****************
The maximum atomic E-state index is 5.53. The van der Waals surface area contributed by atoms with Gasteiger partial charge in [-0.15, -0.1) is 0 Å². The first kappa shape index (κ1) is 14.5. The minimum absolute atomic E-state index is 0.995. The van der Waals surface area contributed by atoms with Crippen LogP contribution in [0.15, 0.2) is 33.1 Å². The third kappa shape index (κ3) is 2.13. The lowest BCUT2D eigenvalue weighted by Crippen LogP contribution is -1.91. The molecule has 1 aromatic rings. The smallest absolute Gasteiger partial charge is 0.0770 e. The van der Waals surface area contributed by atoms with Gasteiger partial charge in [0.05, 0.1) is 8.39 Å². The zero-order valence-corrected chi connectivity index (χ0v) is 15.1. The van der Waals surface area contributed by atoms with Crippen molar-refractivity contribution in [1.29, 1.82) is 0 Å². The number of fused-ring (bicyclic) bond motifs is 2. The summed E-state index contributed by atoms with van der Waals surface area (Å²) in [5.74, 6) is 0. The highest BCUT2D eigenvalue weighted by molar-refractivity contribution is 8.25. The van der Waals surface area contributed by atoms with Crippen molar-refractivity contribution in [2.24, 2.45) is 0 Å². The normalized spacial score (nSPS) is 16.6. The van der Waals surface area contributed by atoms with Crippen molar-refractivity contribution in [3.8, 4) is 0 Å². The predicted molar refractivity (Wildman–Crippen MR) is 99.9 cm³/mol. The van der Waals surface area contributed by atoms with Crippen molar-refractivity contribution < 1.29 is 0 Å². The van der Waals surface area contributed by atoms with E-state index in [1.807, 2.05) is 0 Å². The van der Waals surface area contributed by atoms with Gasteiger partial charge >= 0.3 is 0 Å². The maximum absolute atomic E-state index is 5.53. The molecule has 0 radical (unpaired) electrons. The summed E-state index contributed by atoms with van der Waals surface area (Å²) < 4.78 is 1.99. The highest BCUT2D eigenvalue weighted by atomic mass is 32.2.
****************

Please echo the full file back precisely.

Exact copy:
The maximum atomic E-state index is 5.53. The van der Waals surface area contributed by atoms with Gasteiger partial charge in [-0.15, -0.1) is 0 Å². The first kappa shape index (κ1) is 14.5. The minimum absolute atomic E-state index is 0.995. The van der Waals surface area contributed by atoms with Crippen LogP contribution in [0.15, 0.2) is 33.1 Å². The third kappa shape index (κ3) is 2.13. The lowest BCUT2D eigenvalue weighted by Crippen LogP contribution is -1.91. The molecule has 1 aromatic rings. The smallest absolute Gasteiger partial charge is 0.0770 e. The van der Waals surface area contributed by atoms with Gasteiger partial charge in [0.05, 0.1) is 8.39 Å². The zero-order valence-corrected chi connectivity index (χ0v) is 15.1. The van der Waals surface area contributed by atoms with Crippen molar-refractivity contribution in [1.29, 1.82) is 0 Å². The number of fused-ring (bicyclic) bond motifs is 2. The summed E-state index contributed by atoms with van der Waals surface area (Å²) in [5.74, 6) is 0. The highest BCUT2D eigenvalue weighted by molar-refractivity contribution is 8.25. The van der Waals surface area contributed by atoms with Crippen molar-refractivity contribution in [2.24, 2.45) is 0 Å². The normalized spacial score (nSPS) is 16.6. The van der Waals surface area contributed by atoms with Crippen molar-refractivity contribution in [3.8, 4) is 0 Å². The predicted molar refractivity (Wildman–Crippen MR) is 99.9 cm³/mol. The van der Waals surface area contributed by atoms with Crippen molar-refractivity contribution < 1.29 is 0 Å². The van der Waals surface area contributed by atoms with E-state index in [1.807, 2.05) is 0 Å². The van der Waals surface area contributed by atoms with Gasteiger partial charge >= 0.3 is 0 Å². The maximum absolute atomic E-state index is 5.53. The molecule has 0 radical (unpaired) electrons. The summed E-state index contributed by atoms with van der Waals surface area (Å²) < 4.78 is 1.99. The highest BCUT2D eigenvalue weighted by atomic mass is 32.2.